|Mahesh Vyas: Kerala is actually no. 1|
|Its per capita income for 2009 stands at Rs 63,000 — the highest in the country|
|Mahesh Vyas / New Delhi June 28, 2010, 0:12 IST|
The state of Kerala is fascinating in many ways. This lush green coastal beauty is deservingly called God’s Own Country. A drive through the state almost never shows any distinction between urban and rural regions. The houses generally reflect a good standard of living and even the cities do not seem to have beggars on streets.
The good standard of living and the scenic beauty of the state do not seem to motivate Malayalis in general to work hard in their own state. They stopped cultivating labour-intensive rice paddy and shifted to coconut and rubber plantations long ago. Like Punjab, Kerala imports farm labour from Bihar.
Kerala has succeeded in keeping most industries out. It never joined the rat race that Maharashtra, Gujarat and Tamil Nadu indulged in to attract investments. Neighbouring Karnataka’s extraordinary vigour in wooing investments in recent months indicates that it has taken some serious lessons from Gujarat. But not Kerala. On the contrary, the state seems to be quite content with not attracting any new industrial investments. It ranks 14 out of 23 states in terms of outstanding investments.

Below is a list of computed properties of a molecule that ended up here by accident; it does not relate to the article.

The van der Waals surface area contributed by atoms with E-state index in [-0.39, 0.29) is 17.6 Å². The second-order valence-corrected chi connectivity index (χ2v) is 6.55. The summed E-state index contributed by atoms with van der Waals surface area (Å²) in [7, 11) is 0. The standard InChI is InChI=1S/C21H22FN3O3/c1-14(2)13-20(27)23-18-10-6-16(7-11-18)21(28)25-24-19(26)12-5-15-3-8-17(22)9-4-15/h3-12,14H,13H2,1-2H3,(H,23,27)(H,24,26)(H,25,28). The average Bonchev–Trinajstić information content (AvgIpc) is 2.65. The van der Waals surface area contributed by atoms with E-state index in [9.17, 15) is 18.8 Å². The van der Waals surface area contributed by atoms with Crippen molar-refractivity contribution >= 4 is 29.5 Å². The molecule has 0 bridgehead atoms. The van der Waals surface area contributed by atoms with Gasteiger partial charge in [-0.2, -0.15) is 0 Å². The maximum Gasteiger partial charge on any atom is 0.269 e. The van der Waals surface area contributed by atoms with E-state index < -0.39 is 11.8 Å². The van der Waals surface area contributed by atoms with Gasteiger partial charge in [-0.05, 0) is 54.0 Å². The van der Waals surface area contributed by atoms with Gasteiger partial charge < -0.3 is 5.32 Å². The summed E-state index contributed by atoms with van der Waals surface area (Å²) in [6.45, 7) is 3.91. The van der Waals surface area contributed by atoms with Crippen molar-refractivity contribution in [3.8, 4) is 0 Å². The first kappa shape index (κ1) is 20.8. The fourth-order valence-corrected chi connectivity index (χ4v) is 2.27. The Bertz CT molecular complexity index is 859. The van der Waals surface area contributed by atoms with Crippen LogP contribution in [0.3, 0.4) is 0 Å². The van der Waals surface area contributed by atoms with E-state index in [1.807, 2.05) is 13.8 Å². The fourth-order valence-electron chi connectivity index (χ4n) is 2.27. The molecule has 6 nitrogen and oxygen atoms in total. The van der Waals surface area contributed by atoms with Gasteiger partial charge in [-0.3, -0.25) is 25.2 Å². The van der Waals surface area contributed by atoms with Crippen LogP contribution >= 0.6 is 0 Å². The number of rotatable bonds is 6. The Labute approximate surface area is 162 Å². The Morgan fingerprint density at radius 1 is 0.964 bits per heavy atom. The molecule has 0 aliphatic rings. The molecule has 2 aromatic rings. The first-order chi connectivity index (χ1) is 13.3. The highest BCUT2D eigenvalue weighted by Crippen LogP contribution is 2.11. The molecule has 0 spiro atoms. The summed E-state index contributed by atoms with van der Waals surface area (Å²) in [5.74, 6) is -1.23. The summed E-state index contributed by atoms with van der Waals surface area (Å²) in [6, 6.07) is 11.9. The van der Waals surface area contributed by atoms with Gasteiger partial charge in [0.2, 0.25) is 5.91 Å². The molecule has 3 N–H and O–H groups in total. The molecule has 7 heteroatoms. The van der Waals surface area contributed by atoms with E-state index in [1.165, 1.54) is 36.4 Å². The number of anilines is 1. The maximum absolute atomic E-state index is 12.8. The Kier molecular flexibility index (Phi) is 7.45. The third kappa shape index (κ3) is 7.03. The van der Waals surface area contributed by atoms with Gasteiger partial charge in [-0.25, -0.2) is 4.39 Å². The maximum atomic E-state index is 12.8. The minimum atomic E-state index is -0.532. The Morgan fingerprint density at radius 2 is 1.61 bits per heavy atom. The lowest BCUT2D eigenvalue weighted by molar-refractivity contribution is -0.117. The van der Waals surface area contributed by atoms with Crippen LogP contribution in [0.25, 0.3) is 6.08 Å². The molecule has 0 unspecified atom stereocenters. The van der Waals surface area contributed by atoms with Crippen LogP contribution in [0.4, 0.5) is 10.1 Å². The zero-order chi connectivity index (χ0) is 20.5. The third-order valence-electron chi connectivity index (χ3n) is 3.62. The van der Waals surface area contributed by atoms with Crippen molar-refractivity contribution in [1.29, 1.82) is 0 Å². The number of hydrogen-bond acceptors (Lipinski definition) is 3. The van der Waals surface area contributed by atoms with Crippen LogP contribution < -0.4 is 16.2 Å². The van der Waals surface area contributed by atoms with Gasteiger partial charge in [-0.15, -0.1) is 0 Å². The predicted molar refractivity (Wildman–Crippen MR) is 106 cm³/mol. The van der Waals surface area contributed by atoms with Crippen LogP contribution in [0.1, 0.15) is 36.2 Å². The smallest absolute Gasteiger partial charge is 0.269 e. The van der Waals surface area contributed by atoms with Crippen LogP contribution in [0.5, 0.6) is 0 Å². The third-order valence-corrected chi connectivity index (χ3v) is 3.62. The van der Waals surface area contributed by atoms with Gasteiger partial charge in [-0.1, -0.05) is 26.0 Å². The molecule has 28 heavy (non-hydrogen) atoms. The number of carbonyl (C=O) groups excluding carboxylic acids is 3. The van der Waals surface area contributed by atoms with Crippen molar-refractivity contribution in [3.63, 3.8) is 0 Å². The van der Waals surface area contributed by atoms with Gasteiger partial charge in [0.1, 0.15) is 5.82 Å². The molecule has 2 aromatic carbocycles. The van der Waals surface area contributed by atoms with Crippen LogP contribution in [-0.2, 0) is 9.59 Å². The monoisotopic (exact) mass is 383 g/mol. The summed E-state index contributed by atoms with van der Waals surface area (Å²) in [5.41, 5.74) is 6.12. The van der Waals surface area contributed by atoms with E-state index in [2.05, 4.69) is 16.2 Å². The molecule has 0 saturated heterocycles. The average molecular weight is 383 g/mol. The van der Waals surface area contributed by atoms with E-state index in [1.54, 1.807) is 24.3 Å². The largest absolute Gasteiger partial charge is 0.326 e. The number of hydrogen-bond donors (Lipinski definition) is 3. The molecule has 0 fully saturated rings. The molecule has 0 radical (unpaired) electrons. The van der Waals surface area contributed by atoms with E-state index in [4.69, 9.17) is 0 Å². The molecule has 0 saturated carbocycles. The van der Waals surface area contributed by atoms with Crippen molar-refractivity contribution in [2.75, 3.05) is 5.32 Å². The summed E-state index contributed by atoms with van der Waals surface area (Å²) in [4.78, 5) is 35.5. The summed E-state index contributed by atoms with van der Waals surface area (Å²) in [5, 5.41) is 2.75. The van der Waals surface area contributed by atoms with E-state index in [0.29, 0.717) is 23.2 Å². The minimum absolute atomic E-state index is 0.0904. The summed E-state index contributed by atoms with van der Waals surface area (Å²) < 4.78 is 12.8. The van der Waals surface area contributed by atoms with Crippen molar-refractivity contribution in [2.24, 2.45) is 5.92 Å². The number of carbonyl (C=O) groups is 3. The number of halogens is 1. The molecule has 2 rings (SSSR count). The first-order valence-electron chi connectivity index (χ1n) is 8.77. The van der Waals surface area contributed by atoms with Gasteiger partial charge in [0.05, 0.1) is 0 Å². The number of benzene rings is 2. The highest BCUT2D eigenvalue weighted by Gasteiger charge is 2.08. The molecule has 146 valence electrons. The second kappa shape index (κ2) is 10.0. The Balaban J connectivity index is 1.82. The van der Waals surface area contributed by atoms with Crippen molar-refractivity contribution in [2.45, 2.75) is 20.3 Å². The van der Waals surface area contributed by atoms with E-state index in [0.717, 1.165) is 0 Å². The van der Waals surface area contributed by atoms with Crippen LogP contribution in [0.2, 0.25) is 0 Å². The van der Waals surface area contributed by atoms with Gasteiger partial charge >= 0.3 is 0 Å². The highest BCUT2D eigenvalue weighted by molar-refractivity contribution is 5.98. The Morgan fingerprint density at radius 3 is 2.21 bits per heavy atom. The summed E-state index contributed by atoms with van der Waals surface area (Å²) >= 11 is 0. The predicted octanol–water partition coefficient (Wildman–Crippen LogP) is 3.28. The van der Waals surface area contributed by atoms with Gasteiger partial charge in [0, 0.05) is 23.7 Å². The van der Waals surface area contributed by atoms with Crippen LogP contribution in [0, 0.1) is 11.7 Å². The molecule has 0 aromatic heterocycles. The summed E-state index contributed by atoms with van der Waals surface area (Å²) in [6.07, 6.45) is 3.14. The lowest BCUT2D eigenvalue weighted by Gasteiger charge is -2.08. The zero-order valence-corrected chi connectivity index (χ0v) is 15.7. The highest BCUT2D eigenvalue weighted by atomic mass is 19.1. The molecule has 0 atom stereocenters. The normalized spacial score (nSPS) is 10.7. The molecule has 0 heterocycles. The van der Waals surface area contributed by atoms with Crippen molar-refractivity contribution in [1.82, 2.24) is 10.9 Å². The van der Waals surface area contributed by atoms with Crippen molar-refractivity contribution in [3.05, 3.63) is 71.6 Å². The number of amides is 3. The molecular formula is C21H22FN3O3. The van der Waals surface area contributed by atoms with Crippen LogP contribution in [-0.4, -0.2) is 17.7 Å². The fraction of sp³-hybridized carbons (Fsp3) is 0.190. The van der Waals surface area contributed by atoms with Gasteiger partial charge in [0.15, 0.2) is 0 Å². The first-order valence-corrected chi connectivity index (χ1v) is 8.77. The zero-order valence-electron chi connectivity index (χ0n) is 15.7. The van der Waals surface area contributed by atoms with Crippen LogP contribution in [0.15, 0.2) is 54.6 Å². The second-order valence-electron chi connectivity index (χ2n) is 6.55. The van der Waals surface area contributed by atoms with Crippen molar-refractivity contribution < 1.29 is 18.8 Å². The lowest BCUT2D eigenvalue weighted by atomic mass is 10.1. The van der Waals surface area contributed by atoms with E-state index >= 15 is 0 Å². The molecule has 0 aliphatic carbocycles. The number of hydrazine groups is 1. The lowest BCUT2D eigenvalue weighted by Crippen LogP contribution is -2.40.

States attract investments to ensure employment and growth for its citizens. Kerala solved this problem in a different way long before others even thought about it. If the Andhraites and the Kannadigas discovered the advantage of exporting software engineers in the 1990s, Kerala had discovered the advantage of exporting its labour to the Gulf in the 1970s.
Kerala has been ahead of the curve in globalisation. While the North battled with intruders, Kerala quietly incorporated first Christianity and then Islam and enhanced its trade with the rest of the world. There were no famous battles in Kerala. It is just a story of seamless and peaceful globalisation over time without much ado. Today, Kerala exports its labour to the world and also imports labour into the state. This is globalisation at its best.
When the time came, Kerala embraced communism too. But the Malayali communist does not bring the rest of the state to a halt when the government raises oil prices. Kerala has less of state bandhs compared to West Bengal and it has no Nandigrams.
It is interesting to note that today the country’s top administrative official, the cabinet secretary, is from Kerala; so is the home secretary, the principal secretary in the Prime Minister’s Office and the national security adviser. Yet, there is no chest-thumping about it. Kerala’s history has no wars and, therefore, the state does not believe in heroes. To put it simply, it has simply progressed to become the most literate state of the country.
The popular perception of Kerala outside of Kerala does not reflect this tranquillity and progress. Correspondingly, most Malayalis do not have a great opinion of the rest of the country.